Tanks are the snipers, don’t ever forget that. They sit somewhere far away, concealed, and provide supportive fire: to penetrate an armor, to neutralize the infantry, you name it. When they’re on the move, it’s because the area is too exposed for the infantry on its own (and similarly unsafe for the tanks to just sit and wait), or they’re moving from parking A to parking B.

          • Amun says:

            “And another question is: If the wheels and tracks are so good and well adapted to Earth’s terrains, then why all the creatures have legs?”

            Oh boy.

  5. 0positivo says:

    To be honest, the way I would like a Mech sim to work is the way steel batallion heavy armor did. Minute control, more buttons and levers that I know what to do with them, complete subsistem access… minus the motion controls. Those could go away, thank you very much

    • Cinek says:

      I think you just found a reason why we haven’t seen any new game from that series recently nor heard about plans to resurrect it.

      • Dominic White says:

        A new game in that series DID just come out. And it’s one of the most broken games to use the Kinect controller, which is saying a lot. Microsoft leaned on Capcom to ditch the huge, complex mech-sim controller and make it an awkward hybrid of gamepad and gesture controls. It blew so very hard.

        • Cinek says:

          Does it really count as a game from the series if you waves some crazy stick in front of TV looking like an idiot?

  6. MeestaNob says:

    I don’t understand why this is free to play, it (so far) looks to be exactly what we’ve been crying out for for a decade – why wouldn’t they want to be paid for it?

    The Founders Packages all sound like astounding poor value. What’s the benefit here, other than early access?

    • Turin Turambar says:

      Because even being a “Free to Play” game they are taking from $30 to $120 who want to play.

      • Hanban says:

        Except that is not true.

      • PoulWrist says:

        It’s a free to play game where you can spend money to buy exclusive content and ingame credits and what not. Exactly like most other f2p games that have an economy. Nothing special about it…

    • Muffalopadus says:

      In pure economic value, you get three months of premium account (more exp, more money) and something like $30-50 of premium cash stuff. So that’s around $80 of stuff that has a known value.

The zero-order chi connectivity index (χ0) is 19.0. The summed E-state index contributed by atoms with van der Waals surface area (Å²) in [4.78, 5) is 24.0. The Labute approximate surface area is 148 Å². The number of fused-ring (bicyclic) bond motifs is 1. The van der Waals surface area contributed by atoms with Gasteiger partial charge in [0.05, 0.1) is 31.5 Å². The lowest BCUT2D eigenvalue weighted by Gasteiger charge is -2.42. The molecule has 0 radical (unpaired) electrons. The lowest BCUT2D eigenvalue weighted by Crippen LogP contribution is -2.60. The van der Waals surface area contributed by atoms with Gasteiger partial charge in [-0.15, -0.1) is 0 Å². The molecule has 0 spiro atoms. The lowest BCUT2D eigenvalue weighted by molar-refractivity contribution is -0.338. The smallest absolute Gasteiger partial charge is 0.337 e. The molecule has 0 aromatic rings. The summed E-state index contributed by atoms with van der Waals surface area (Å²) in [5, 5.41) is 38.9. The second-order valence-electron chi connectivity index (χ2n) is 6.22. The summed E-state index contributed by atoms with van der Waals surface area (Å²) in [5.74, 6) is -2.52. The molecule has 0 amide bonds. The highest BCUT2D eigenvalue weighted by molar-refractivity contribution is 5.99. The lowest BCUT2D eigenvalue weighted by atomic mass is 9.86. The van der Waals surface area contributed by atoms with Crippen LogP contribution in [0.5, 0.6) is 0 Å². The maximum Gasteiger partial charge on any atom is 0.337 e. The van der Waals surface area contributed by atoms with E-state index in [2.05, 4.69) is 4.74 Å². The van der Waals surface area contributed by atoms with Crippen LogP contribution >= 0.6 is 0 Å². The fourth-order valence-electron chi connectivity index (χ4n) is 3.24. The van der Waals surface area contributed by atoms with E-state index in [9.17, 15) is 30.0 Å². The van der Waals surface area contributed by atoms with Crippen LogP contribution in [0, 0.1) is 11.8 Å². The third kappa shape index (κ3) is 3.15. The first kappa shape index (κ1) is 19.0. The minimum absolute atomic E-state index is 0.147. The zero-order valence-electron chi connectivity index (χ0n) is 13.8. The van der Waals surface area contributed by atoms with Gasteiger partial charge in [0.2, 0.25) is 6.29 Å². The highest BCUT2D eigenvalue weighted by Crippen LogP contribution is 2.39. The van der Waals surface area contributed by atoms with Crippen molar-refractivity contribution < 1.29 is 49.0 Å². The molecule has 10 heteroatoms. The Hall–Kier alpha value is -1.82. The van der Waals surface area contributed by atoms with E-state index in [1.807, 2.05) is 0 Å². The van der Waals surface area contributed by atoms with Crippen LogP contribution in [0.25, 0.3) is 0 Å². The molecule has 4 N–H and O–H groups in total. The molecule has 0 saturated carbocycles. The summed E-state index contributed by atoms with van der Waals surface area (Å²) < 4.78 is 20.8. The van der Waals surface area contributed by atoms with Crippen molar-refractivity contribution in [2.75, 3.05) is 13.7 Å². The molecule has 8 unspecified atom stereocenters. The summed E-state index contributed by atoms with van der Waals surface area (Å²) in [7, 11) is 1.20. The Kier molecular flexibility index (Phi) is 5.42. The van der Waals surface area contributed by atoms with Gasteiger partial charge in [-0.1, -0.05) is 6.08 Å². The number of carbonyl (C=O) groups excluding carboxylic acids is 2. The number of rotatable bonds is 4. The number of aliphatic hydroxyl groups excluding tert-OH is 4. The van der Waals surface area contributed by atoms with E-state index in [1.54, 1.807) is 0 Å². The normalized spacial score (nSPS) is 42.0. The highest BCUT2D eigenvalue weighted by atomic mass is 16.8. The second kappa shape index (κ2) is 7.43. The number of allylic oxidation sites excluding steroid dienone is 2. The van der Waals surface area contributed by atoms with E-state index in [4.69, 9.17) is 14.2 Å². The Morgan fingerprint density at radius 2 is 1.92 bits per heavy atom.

The unaccountable part is that you get 1 or 4 exclusive mechs. They’re exactly the same as the variant they replace (weapon hardpoint-wise) but have different paint jobs, slightly different models, and earn you more credits per round.

      Also you get your name in the credits if you spend $120.

      Also you get in the beta early.

      You just gotta ask yourself if that’s worth it to you. Personally, I love Mechwarrior, so I chose to support the product because I want it to succeed. So far, I am not disappointed.

  7. sinister agent says:

    Probably unfair to judge from just a few short clips, but the fixed HUD really kills the “you’re in a lumbering, shuddering cockpit” feel.

    Still, a minor complaint. I’m surprised by how thin on the ground mech games are, and will be even more surprised if this one isn’t a great success.

    • MeestaNob says:

      is it true there wont be distinct cockpits depending on which mech you’re piloting? Disappointing if that’s the case.

      • Askeladd says:

        It’s uniform… it’s not a real simulation yet.

      • Hanban says:

        They all share the same HUD but the cockpits are different.

      • Muffalopadus says:

        Cockpits are different but sort of samey. The main difference is the viewport thing you look out of, that changes drastically between mechs. The hud is the same though.

    • -Norbert- says:

      I don’t see why a HUD would be a problem.
      Modern fighter jets also have “real” tangible displays and dials and whatnot in their cockpit and have a HUD in addition to that.

  8. c-Row says:

    So Hawken is the Heavy Gear to MWO’s Mechwarrior 2?

    • Gnoupi says:

      My thoughts exactly. Though Hawken seems even more “mobile” than Heavy Gear. Or maybe I have only the light mech video in mind.